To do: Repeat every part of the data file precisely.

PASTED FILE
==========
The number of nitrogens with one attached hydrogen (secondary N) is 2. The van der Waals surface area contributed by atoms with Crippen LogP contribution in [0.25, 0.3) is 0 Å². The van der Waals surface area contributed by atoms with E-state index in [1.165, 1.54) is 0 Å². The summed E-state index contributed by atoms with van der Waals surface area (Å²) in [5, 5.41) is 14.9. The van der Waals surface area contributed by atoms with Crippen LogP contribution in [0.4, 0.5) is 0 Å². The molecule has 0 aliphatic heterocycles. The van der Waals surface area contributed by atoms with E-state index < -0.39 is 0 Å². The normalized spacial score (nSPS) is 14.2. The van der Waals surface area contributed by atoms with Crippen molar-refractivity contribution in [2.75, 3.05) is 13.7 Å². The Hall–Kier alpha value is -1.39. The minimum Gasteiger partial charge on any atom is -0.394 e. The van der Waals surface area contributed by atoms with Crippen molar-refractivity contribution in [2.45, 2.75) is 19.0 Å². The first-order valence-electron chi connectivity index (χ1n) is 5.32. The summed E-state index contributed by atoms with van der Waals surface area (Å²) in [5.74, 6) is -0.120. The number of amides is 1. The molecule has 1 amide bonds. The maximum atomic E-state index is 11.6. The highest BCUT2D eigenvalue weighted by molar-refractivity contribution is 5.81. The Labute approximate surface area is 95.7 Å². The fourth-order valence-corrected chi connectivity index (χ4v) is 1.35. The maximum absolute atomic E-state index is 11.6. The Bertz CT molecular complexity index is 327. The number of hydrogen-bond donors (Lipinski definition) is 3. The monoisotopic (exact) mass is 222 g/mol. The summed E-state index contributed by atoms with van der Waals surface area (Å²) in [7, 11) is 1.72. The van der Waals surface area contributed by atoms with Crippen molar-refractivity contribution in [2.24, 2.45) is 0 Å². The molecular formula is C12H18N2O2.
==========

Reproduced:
The number of nitrogens with one attached hydrogen (secondary N) is 2. The van der Waals surface area contributed by atoms with Crippen LogP contribution in [0.25, 0.3) is 0 Å². The van der Waals surface area contributed by atoms with E-state index in [1.165, 1.54) is 0 Å². The summed E-state index contributed by atoms with van der Waals surface area (Å²) in [5, 5.41) is 14.9. The van der Waals surface area contributed by atoms with Crippen LogP contribution in [0.4, 0.5) is 0 Å². The molecule has 0 aliphatic heterocycles. The van der Waals surface area contributed by atoms with E-state index < -0.39 is 0 Å². The normalized spacial score (nSPS) is 14.2. The van der Waals surface area contributed by atoms with Crippen molar-refractivity contribution in [2.75, 3.05) is 13.7 Å². The Hall–Kier alpha value is -1.39. The minimum Gasteiger partial charge on any atom is -0.394 e. The van der Waals surface area contributed by atoms with Crippen molar-refractivity contribution in [2.45, 2.75) is 19.0 Å². The first-order valence-electron chi connectivity index (χ1n) is 5.32. The summed E-state index contributed by atoms with van der Waals surface area (Å²) in [5.74, 6) is -0.120. The number of amides is 1. The molecule has 1 amide bonds. The maximum atomic E-state index is 11.6. The highest BCUT2D eigenvalue weighted by molar-refractivity contribution is 5.81. The Labute approximate surface area is 95.7 Å². The fourth-order valence-corrected chi connectivity index (χ4v) is 1.35. The maximum absolute atomic E-state index is 11.6. The Bertz CT molecular complexity index is 327. The number of hydrogen-bond donors (Lipinski definition) is 3. The monoisotopic (exact) mass is 222 g/mol. The summed E-state index contributed by atoms with van der Waals surface area (Å²) in [7, 11) is 1.72. The van der Waals surface area contributed by atoms with Crippen molar-refractivity contribution in [2.24, 2.45) is 0 Å². The molecular formula is C12H18N2O2.